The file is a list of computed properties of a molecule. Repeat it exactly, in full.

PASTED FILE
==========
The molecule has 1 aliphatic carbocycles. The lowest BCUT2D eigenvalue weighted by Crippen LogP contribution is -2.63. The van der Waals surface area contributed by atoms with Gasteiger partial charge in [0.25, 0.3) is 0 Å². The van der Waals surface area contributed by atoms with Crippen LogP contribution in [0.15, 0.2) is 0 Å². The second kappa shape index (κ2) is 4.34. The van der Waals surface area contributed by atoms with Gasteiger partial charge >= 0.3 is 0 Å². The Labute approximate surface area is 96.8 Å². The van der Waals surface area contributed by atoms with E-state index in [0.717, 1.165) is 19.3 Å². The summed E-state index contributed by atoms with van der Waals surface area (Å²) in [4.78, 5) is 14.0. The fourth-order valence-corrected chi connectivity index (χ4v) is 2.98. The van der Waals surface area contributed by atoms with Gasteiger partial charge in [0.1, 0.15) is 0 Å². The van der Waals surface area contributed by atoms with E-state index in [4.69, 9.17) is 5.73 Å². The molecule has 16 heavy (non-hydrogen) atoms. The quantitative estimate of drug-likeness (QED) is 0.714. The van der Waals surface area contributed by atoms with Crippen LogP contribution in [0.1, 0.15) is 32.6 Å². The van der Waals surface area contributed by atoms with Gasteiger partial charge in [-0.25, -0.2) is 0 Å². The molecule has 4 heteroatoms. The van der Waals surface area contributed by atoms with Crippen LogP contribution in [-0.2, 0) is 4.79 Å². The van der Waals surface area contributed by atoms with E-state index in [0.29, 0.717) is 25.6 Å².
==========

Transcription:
The molecule has 1 aliphatic carbocycles. The lowest BCUT2D eigenvalue weighted by Crippen LogP contribution is -2.63. The van der Waals surface area contributed by atoms with Gasteiger partial charge in [0.25, 0.3) is 0 Å². The van der Waals surface area contributed by atoms with Crippen LogP contribution in [0.15, 0.2) is 0 Å². The second kappa shape index (κ2) is 4.34. The van der Waals surface area contributed by atoms with Gasteiger partial charge >= 0.3 is 0 Å². The Labute approximate surface area is 96.8 Å². The van der Waals surface area contributed by atoms with E-state index in [0.717, 1.165) is 19.3 Å². The summed E-state index contributed by atoms with van der Waals surface area (Å²) in [4.78, 5) is 14.0. The fourth-order valence-corrected chi connectivity index (χ4v) is 2.98. The van der Waals surface area contributed by atoms with Gasteiger partial charge in [0.1, 0.15) is 0 Å². The van der Waals surface area contributed by atoms with E-state index in [4.69, 9.17) is 5.73 Å². The molecule has 16 heavy (non-hydrogen) atoms. The quantitative estimate of drug-likeness (QED) is 0.714. The van der Waals surface area contributed by atoms with Crippen LogP contribution in [0.1, 0.15) is 32.6 Å². The van der Waals surface area contributed by atoms with Gasteiger partial charge in [-0.25, -0.2) is 0 Å². The molecule has 4 heteroatoms. The van der Waals surface area contributed by atoms with Crippen LogP contribution in [-0.2, 0) is 4.79 Å². The van der Waals surface area contributed by atoms with E-state index in [0.29, 0.717) is 25.6 Å².